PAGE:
June 18, 2017
Shortly after a Montgomery County judge declared a mistrial Saturday in the grueling and emotional sexual assault trial of the comedian once known as "America's Dad," the attorney for Bill Cosby's main accuser said her client gave a voice to sexual assault victims.
Dolores M. Troiani, of the Berwyn law firm Troiani & Gibney, released a statement Saturday on behalf of Andrea Constand, a former Temple University employee who told jurors that Cosby gave her pills that made her woozy and then penetrated her with his fingers as she lay paralyzed on a couch, unable to tell him to stop. The 2004 encounter at Cosby's suburban Philadelphia estate was the only one in a slew of accusations from scores of women against the entertainer that resulted in criminal charges.
"From the moment she revealed what had happened to her, Andrea sought to have this matter addressed in the criminal justice system," Troiani said. "We are confident that these proceedings have given a voice to the many victims who felt powerless and silenced."
Troiani also commended "those prosecutors who raised awareness that one of the hallmarks of drug-related sexual assaults is the [effect] the drug has on the victim's memory and ability to recall and were nonetheless willing to present this evidence to the jury."
The attorney also thanked jurors, a group of seven men and five women bussed in from Pittsburgh who deliberated for six days before declaring they were "hopelessly deadlocked." Jurors had said they were at an impasse on Thursday, but Judge Steven O'Neill bristled at resulting calls for a mistrial from Cosby's attorneys, saying he would let the jury work as long as it could to break the deadlock.
Nearly two weeks after the trial began on June 5, O'Neill accepted a defense motion for a mistrial on Saturday.
"We also wish to thank the jury for their tireless efforts and acknowledge their sacrifice," Troiani said.
While Constand waited for jurors to come to their decision on Thursday, she passed time shooting mini-basketballs in a hallway at the Mongomery County Courthouse in Norristown, and she tweeted a 25-second, slow-motion video of her shooting a ball through a hoop attached to a cart. A message appeared toward the end of the video that read, "Always follow through."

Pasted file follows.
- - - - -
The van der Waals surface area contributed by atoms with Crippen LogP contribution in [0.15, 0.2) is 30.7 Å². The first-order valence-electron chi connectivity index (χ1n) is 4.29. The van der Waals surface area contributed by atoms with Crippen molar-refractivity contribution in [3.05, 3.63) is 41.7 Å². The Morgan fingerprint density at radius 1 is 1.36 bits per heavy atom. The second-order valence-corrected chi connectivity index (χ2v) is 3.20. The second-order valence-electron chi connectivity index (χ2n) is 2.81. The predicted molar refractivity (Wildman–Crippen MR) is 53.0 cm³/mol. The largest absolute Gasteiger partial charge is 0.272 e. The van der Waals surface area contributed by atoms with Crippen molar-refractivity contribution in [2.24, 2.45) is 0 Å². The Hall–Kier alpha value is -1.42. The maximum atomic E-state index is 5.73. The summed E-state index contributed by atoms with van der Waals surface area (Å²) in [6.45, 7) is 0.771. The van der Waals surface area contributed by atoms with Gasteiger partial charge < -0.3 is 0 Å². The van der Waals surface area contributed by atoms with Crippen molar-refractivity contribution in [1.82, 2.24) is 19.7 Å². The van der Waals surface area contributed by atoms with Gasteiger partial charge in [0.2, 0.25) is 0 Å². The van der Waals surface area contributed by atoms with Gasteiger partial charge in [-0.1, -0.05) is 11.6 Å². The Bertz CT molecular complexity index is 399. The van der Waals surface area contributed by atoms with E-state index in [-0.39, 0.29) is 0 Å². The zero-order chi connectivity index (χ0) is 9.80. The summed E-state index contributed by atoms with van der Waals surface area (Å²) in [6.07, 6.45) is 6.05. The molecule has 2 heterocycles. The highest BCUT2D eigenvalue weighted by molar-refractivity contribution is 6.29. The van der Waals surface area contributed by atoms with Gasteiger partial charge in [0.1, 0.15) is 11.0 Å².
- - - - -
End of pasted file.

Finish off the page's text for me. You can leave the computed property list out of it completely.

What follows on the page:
Constand met Cosby at Temple when she worked there as director of operations for the university's women's basketball team. The tweet was her first during the trial, and she hasn't tweeted directly about the trial since.
But she did tweet out a graphic at 12:15 a.m. Sunday that read, "It doesn't matter if a cave has been in darkness for 10,000 years or half an hour, once you light a match it is illuminated."
Among many things, the Philadelphia native and Temple alumnus is known for his pioneering role as a starring African-American cast member on the popular 1960s television series "I Spy" and for his TV role as paternal Dr. Cliff Huxtable on "The Cosby Show" in the 1980s.
His team declared victory this weekend, if only temporarily.
Prosecutors vowed to retry the 79-year-old, saying Constand supported the decision.
"She has shown such courage through this, and we are in awe of what she has done," District Attorney Kevin Steele said. "She's entitled to a verdict in this case."
No one from Cosby's real or TV families was in court Saturday when the case ended in a mistrial. Instead, Cosby emerged from the courthouse with his publicity team, which read a statement from his wife of 53 years, Camille Cosby, that accused the judge likely to retry him of arrogance and collusion with prosecutors.
The Associated Press contributed to this report.